In Neil’s episode (or “chapter” as Neil cheekily calls them) with Tim Urban, Tim funnily mentions that he was “an only child until he was five,” which is…not how someone usually references the addition of a new sibling to their family. Neil catches that idiosyncrasy right away and uses a signpost to draw both Tim’s and the listener’s attention back to that moment. This is a key example of good interviewing–great hosts are so fully present in their interviews and so flexible that they can deviate from their plans and capture organic moments that could become defining features of the episode.

While you’re sharpening your audio storytelling techniques (allow me to recommend graphic novel Out on The Wire for your studies), there’s one key to great interviews that requires no additional research: be your whole, human self. No one wants to listen to an interview that’s conducted by a robot, so allow your honest emotions to show, interrupt the way you would a friend, and allow the conversation to surprise you. Or as Neil phrased it: “Be human, interrupt naturally — be okay with the haters.”

In accordance with his spirit of authenticity, Neil begins most of his episodes by telling his guests why he wanted to interview them in the first place. Part of the conceit of his show is that he won’t just interview the hottest guests of the moment; he has to really think about who some of the most influential people have been to him and have a clear idea of what he stands to learn from them (like famed author Judy Blume, whose books played a formative role in his own drive to be an author).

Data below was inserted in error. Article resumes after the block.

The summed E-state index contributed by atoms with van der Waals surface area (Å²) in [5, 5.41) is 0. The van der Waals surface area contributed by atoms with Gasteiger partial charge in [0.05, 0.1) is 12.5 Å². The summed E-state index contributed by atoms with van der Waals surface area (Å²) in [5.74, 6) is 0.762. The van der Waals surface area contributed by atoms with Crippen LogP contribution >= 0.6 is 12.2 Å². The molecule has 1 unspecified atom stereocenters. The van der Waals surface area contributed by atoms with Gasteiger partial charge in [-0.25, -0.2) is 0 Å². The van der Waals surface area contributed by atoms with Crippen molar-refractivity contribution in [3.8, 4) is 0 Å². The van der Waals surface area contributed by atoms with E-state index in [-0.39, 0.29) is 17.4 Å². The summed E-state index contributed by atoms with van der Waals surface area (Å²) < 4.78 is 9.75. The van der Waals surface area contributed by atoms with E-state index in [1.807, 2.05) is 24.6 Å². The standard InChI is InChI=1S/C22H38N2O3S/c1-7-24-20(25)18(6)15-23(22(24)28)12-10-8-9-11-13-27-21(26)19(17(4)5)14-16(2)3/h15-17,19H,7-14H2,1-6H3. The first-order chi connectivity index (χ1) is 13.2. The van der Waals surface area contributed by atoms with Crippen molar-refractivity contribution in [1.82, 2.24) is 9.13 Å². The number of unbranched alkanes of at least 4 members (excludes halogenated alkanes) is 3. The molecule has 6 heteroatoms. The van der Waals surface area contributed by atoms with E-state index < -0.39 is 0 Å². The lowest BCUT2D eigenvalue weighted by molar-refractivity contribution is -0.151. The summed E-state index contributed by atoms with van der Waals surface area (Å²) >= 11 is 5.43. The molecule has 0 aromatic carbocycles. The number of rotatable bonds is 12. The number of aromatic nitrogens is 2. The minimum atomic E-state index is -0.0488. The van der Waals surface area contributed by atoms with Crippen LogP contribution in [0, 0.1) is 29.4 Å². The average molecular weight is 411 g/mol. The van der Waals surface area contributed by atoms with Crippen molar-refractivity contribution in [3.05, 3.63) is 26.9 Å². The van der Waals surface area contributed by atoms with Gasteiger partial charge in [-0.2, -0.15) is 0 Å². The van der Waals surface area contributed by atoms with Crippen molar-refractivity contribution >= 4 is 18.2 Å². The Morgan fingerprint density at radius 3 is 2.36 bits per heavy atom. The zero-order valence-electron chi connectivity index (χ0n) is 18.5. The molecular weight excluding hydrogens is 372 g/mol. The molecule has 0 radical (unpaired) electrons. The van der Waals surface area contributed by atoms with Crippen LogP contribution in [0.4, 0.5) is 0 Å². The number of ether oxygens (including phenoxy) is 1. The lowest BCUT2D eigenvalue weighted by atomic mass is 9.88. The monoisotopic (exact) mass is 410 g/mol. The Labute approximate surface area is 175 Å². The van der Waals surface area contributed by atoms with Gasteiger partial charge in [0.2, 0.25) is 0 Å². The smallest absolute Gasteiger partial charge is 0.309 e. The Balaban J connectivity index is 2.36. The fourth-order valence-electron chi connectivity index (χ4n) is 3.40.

Neil is also a vivaciously enthusiastic person. You have to be enthusiastic as an interviewer, or at least deeply interested in your guests, in order for your audience to care at all about listening to you talk to them. That passion can help in the off-air elements of show production as well. In Neil’s case, his genuine enthusiasm for booking his guests helps ensure he has the ability to speak with them on-air. For example, Neil’s original request for an interview with the legendary Judy Blume was initially declined. Undaunted, Neil made a second request — and his persuasion and specificity (he agreed to meet her for twenty minutes at the bookstore he knew she’d be in) landed him an interview of his dreams.

Don’t Abandon Your Interview Idea…Yet

An interview-style show is still a dynamic, engaging option for a podcast. You just have to make sure you’re starting with a concept that will stand out — one your audience can get invested in from episode one — as well as guests you truly want to learn from, and plenty of preparation beforehand.

As for one thing he wishes he could have to make him a better host? “Almost everything comes down to preparation. Instead of 40 hours [of prep], I wish I could do 50.”

Make sure to listen to 3 Books to keep up with the most formative books in the world and to find out which title will be crowned the much anticipated 1,000th book.

Other Gems from Neil Pasricha

We’ve edited every great story and insight from Neil Pasricha into a new episode of our podcast for marketers who podcast, 3 Clips. Here are just a few of our favorite gems:

“The Dewey Decimal System is the most underappreciated thing– you walk into a library and the whole library is organized for you.”

“When you are yourself, you gotta be okay with the fact that you’re not everyone’s taste. Rather than go for the lowest common denominator, find your tribe.”

“If I don’t source out and create and try to find challenging people to challenge me strongly, then I won’t get that, and I won’t grow and improve from feedback.”